Diane Gerber, the center director of Azle Head Start Child Development Center, wrote to tell us the inspiring story of Allie Guzman: I was a teacher assistant at Azle Head Start Child Development Center. We were told by our head office that we would be getting a new student who had multiple disabilities. Her prognosis was very poor, with her life expectancy somewhere around 15 years. She suffered from dwarfism, a cleft pallet, scoliosis, and several other health conditions that made her unable to do anything that a normal 3 year old should be able to do, such as feed herself, go to the bathroom, walk, or talk. I remember some of the teachers talking about how much individual time it was going to take to care for this little girl, and wondering if we would be able to provide what she would surely require.
I remember the day that Alejandrina Guzman came to the center for the first time. Her parents both accompanied her. Her mom was very shy and spoke only Spanish. Her dad spoke a little bit more English; he reluctantly revealed that he had been afraid to take Alejandrina out in public because people would stare at her and point, and he was embarrassed for his daughter and his wife. Both parents were reluctant to leave their daughter at Heat Start, on her third birthday, in the care of strangers. As soon as they were told that they were welcome to stay and volunteer at the center, they were more accepting and comfortable of letting their daughter enter into the Head Start program.
Allie cried all day. Her mom worried that she cried, but a teacher, Ms. Crocker assured her that this crying was normal for a child who had never been out of her mom's and dad's care, and to please let the teachers work with her. So, every day for a month, mom would bring Allie to school, she would stay to volunteer, and Allie would cry.
The teachers all loved to work with Martha, Allie's mom. She was learning to speak English in the same classroom as her daughter. She helped out with Allie, changing her diaper and helping to feed her. Allie eventually stopped crying every day, and began to enjoy coming to school. At first, leery of the other kids due to their size as compared to hers, she was shy and would pull away from interacting with them. Soon, however, she started smiling at them and trying to communicate as best she could.
During this first year at Azle, referrals were made and appointments were scheduled with the help of Head Start, to help address some of Alejandrina's physical problems. Her cleft pallet was repaired; her legs were straightened with braces, and she had spine surgery to help with her scoliosis. Allie went to many specialists during this time, including pulmonologists and gastroenterologists to help address her breathing and eating problems due to her very small stature. At age 3 she stood only 19 inches tall, the size of a new born.
After all the surgeries, Head Start, with the assistance and support of the United Way services, then arranged for physical therapists, speech therapists, and occupational therapists to come to the center to work with Allie. That little girl learned so fast; we were all amazed. In no time at all she was walking, at first with the aid of a walker, then on her own. She learned to talk, and special adaptive equipment was brought in to assist her with feeding herself, with potty training, doing art, and being very independent.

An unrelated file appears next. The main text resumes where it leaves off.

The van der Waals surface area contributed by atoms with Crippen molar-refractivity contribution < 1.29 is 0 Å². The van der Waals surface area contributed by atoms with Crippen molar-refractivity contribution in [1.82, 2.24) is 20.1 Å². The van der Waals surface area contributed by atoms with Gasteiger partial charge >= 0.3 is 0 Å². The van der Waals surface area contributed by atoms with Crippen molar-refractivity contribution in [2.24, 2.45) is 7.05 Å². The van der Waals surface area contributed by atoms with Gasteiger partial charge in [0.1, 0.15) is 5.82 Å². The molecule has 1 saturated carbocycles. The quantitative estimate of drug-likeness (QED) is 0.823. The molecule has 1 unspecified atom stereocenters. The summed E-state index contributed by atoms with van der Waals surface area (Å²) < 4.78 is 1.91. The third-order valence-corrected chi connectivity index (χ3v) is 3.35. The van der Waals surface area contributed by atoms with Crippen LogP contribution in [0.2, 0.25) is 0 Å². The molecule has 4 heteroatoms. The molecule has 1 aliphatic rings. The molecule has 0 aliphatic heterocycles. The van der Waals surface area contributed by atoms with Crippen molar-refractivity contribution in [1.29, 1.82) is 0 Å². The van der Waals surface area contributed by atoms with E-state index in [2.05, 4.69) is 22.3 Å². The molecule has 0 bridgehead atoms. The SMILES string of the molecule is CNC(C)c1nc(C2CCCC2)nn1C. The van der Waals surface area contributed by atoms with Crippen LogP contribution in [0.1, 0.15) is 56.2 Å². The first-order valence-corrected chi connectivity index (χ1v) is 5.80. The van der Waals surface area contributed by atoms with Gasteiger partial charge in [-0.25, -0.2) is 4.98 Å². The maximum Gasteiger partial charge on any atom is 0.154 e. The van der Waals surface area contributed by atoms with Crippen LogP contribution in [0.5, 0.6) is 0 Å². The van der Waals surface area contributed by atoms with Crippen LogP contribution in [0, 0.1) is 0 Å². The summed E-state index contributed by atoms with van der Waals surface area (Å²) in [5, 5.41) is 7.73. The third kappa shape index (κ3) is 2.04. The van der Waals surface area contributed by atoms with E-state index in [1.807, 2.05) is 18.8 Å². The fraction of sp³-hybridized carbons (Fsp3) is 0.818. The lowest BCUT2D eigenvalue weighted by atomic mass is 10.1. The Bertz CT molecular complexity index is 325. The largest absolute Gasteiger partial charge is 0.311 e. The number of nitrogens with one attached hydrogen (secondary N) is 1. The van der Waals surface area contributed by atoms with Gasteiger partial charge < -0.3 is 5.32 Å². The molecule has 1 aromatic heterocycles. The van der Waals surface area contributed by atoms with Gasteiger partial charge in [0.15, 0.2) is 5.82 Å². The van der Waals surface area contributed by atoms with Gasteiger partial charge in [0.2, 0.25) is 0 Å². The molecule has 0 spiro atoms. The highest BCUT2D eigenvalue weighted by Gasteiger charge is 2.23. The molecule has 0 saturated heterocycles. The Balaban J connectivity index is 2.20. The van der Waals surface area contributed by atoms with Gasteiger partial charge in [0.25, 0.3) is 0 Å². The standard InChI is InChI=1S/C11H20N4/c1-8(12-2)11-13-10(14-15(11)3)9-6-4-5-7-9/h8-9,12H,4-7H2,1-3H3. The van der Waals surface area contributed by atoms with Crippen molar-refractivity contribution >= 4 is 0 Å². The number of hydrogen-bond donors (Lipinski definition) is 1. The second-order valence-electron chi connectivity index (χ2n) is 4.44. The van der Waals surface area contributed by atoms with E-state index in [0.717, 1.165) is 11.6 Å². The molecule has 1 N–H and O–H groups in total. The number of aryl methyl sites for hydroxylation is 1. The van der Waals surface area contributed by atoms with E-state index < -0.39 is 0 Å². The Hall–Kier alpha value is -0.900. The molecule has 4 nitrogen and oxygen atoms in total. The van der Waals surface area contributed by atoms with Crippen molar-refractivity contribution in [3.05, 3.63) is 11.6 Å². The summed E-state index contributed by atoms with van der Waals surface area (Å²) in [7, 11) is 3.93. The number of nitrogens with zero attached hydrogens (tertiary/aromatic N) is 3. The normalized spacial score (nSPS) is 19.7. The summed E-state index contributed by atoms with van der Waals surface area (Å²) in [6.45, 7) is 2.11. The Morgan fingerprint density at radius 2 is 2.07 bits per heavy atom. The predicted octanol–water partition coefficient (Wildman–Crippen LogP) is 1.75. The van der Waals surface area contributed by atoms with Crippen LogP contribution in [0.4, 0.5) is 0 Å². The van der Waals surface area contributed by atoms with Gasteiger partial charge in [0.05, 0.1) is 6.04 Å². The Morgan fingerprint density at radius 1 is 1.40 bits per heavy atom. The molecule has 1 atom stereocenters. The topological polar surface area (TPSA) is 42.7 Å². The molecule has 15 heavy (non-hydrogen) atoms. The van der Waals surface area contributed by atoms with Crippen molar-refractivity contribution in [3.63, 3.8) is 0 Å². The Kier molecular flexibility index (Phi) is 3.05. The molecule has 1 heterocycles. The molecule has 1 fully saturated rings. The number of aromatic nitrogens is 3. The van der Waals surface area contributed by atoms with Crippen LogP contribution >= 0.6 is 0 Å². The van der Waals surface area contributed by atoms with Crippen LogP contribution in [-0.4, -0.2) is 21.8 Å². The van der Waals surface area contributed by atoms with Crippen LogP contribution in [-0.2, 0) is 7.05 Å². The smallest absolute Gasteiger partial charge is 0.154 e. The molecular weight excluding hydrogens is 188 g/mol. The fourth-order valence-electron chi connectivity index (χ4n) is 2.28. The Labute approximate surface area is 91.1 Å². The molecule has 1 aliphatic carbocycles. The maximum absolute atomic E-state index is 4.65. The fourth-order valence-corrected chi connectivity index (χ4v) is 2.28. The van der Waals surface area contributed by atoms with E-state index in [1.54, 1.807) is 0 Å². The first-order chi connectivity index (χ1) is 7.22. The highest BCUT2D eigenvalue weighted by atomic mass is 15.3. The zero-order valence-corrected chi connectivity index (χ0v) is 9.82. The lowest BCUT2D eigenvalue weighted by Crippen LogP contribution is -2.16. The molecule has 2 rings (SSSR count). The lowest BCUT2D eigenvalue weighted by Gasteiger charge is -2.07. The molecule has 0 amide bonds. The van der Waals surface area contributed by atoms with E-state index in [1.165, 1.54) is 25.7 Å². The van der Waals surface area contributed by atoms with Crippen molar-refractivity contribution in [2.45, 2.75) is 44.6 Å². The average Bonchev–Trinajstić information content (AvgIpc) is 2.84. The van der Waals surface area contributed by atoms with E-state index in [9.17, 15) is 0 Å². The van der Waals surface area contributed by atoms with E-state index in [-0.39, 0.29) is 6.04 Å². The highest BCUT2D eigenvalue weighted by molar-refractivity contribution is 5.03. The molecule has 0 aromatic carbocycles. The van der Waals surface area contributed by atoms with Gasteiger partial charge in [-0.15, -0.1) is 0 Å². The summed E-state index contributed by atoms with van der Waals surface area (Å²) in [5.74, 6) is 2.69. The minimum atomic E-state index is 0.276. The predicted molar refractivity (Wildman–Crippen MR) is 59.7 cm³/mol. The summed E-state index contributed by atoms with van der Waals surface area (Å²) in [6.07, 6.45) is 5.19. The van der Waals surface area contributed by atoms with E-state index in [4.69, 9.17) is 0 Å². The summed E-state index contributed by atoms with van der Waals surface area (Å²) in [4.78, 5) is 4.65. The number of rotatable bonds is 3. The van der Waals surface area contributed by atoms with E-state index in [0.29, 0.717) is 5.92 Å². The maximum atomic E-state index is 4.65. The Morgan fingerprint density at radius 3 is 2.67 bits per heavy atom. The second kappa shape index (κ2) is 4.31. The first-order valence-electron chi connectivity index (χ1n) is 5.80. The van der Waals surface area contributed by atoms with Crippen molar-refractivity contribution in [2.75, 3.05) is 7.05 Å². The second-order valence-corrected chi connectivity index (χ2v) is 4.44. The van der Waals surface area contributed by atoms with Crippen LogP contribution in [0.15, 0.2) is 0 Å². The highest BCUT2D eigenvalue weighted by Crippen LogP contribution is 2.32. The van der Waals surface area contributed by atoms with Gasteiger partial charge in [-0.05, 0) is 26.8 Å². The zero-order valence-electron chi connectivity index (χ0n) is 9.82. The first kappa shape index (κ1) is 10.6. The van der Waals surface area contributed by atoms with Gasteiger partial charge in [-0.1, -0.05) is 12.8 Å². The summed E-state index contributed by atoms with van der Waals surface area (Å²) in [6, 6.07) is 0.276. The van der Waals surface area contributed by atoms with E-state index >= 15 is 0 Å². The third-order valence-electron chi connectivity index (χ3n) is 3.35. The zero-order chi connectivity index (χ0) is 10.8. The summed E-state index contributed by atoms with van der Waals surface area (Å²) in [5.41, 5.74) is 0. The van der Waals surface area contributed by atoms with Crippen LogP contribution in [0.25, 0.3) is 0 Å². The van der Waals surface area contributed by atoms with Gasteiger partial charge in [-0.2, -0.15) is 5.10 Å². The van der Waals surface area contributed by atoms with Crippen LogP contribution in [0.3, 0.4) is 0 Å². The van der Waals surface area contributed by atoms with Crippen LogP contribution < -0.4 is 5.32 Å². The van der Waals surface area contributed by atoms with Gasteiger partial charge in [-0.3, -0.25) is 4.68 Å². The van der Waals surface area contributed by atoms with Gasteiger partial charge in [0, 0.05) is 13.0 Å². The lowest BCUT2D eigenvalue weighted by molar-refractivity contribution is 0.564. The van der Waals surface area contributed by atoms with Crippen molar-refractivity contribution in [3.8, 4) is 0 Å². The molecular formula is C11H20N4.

When she left Head Start to start kindergarten, she had stolen everyone's heart, and provided an inspiration as to what could be accomplished in the face of massive challenges, with the right support by caring people, such as the teachers and support staff at Head Start, Early Childhood Intervention (ECI), The United Way, Cooks Children's Health Care System, and Shriners Hospital. Allie was reading, writing, walking, and becoming more and more self-sufficient every day. Her confidence flourished, and she was a friend to all her classmates, a helper to her teachers and an outstanding student academically as well. She was on her way, and she had a good head start.
Allie started kindergarten and she progressed quickly. The next year, when Allie was in first grade, she returned to Azle Head Start as a volunteer. She came back to her roots and she read a book to each classroom there. She urged the kids to listen to their teachers, and to read a lot. It was a precious moment, and one I will always remember. "This is why we do what we do," I remember thinking at the time.
In the next several years, Allie's mom gave birth to three boys, all of whom attended the Azle Head Start center. Martha continued to be a regular volunteer, but stayed very active in Allie's activities as well. They have all gone on to public schools now, but visit us occasionally just to keep in touch. I am now the Center Director.
Throughout the years, I often would see Allie's picture in the local paper. First, as a pep-squad member, cheering on the local football team. Then, more recently, as the senior Homecoming Queen of Azle, an honor bestowed on her by her peers.
Alejandrina Guzman graduated from Azle High School in the top 10 percent of her class. I spoke to her and her parents and asked if Allie would possibly consider being a guest speaker, as a Head Start alumnus, at the Head Start in-service training conference in August. They all readily agreed. Allie addressed the teachers, teaching assistants, support staff, and management team during the opening day of the conference. Her message to one and all was the most important thing that they could hear: "What you do does make a difference. Please keep doing what you do. I would not be standing here today, if it weren't for what I received at Head Start."
Alejandrina is now attending college to become an attorney, and is currently an intern in a law office. She wants to help fight for the rights of disabled people. She is certainly a formidable person, and one I am glad to have on my side.